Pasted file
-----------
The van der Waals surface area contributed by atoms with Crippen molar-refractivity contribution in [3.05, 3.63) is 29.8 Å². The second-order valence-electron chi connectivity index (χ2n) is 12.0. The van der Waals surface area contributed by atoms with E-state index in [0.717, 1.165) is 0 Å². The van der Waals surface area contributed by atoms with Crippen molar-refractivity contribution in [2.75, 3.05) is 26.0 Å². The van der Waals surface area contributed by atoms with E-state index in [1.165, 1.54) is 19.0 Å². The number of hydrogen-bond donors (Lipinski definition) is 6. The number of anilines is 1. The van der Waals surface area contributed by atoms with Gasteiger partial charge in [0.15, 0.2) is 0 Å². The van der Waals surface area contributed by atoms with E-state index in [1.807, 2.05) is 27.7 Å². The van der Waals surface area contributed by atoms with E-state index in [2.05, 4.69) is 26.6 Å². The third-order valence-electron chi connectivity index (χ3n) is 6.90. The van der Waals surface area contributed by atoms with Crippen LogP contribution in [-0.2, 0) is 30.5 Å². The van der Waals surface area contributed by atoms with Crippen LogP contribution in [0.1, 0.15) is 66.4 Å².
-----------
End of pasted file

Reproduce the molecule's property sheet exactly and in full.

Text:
The van der Waals surface area contributed by atoms with Crippen molar-refractivity contribution in [3.05, 3.63) is 29.8 Å². The second-order valence-electron chi connectivity index (χ2n) is 12.0. The van der Waals surface area contributed by atoms with E-state index in [0.717, 1.165) is 0 Å². The van der Waals surface area contributed by atoms with Crippen molar-refractivity contribution in [2.75, 3.05) is 26.0 Å². The van der Waals surface area contributed by atoms with E-state index in [1.165, 1.54) is 19.0 Å². The number of hydrogen-bond donors (Lipinski definition) is 6. The number of anilines is 1. The van der Waals surface area contributed by atoms with Gasteiger partial charge in [0.15, 0.2) is 0 Å². The van der Waals surface area contributed by atoms with E-state index in [1.807, 2.05) is 27.7 Å². The van der Waals surface area contributed by atoms with E-state index in [2.05, 4.69) is 26.6 Å². The third-order valence-electron chi connectivity index (χ3n) is 6.90. The van der Waals surface area contributed by atoms with Crippen LogP contribution in [-0.2, 0) is 30.5 Å². The van der Waals surface area contributed by atoms with Crippen LogP contribution in [0.1, 0.15) is 66.4 Å².